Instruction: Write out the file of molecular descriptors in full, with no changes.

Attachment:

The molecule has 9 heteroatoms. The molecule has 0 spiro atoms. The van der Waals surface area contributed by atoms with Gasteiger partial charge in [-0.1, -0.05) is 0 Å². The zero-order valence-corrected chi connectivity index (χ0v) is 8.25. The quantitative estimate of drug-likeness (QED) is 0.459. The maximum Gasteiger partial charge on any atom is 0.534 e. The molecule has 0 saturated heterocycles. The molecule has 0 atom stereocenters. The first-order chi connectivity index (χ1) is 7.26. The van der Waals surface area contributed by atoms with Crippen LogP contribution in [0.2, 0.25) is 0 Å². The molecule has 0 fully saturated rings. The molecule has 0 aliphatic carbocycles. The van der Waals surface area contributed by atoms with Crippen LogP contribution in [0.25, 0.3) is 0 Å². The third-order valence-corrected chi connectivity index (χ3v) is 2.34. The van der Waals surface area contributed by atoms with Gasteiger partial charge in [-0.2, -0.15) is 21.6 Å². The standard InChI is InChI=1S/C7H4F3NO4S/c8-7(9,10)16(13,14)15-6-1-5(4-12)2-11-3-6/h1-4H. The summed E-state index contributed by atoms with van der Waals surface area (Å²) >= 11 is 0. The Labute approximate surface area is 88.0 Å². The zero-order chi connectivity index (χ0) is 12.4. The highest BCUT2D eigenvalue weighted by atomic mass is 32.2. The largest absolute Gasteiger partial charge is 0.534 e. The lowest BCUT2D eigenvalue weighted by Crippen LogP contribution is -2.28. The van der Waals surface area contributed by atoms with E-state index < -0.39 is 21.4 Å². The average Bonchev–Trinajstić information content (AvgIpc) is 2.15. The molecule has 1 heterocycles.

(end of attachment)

The molecule has 9 heteroatoms. The molecule has 0 spiro atoms. The van der Waals surface area contributed by atoms with Gasteiger partial charge in [-0.1, -0.05) is 0 Å². The zero-order valence-corrected chi connectivity index (χ0v) is 8.25. The quantitative estimate of drug-likeness (QED) is 0.459. The maximum Gasteiger partial charge on any atom is 0.534 e. The molecule has 0 saturated heterocycles. The molecule has 0 atom stereocenters. The first-order chi connectivity index (χ1) is 7.26. The van der Waals surface area contributed by atoms with Crippen LogP contribution in [0.2, 0.25) is 0 Å². The molecule has 0 fully saturated rings. The molecule has 0 aliphatic carbocycles. The van der Waals surface area contributed by atoms with Crippen LogP contribution in [0.25, 0.3) is 0 Å². The third-order valence-corrected chi connectivity index (χ3v) is 2.34. The van der Waals surface area contributed by atoms with Gasteiger partial charge in [-0.2, -0.15) is 21.6 Å². The standard InChI is InChI=1S/C7H4F3NO4S/c8-7(9,10)16(13,14)15-6-1-5(4-12)2-11-3-6/h1-4H. The summed E-state index contributed by atoms with van der Waals surface area (Å²) >= 11 is 0. The Labute approximate surface area is 88.0 Å². The zero-order chi connectivity index (χ0) is 12.4. The highest BCUT2D eigenvalue weighted by atomic mass is 32.2. The largest absolute Gasteiger partial charge is 0.534 e. The lowest BCUT2D eigenvalue weighted by Crippen LogP contribution is -2.28. The van der Waals surface area contributed by atoms with E-state index < -0.39 is 21.4 Å². The average Bonchev–Trinajstić information content (AvgIpc) is 2.15. The molecule has 1 heterocycles.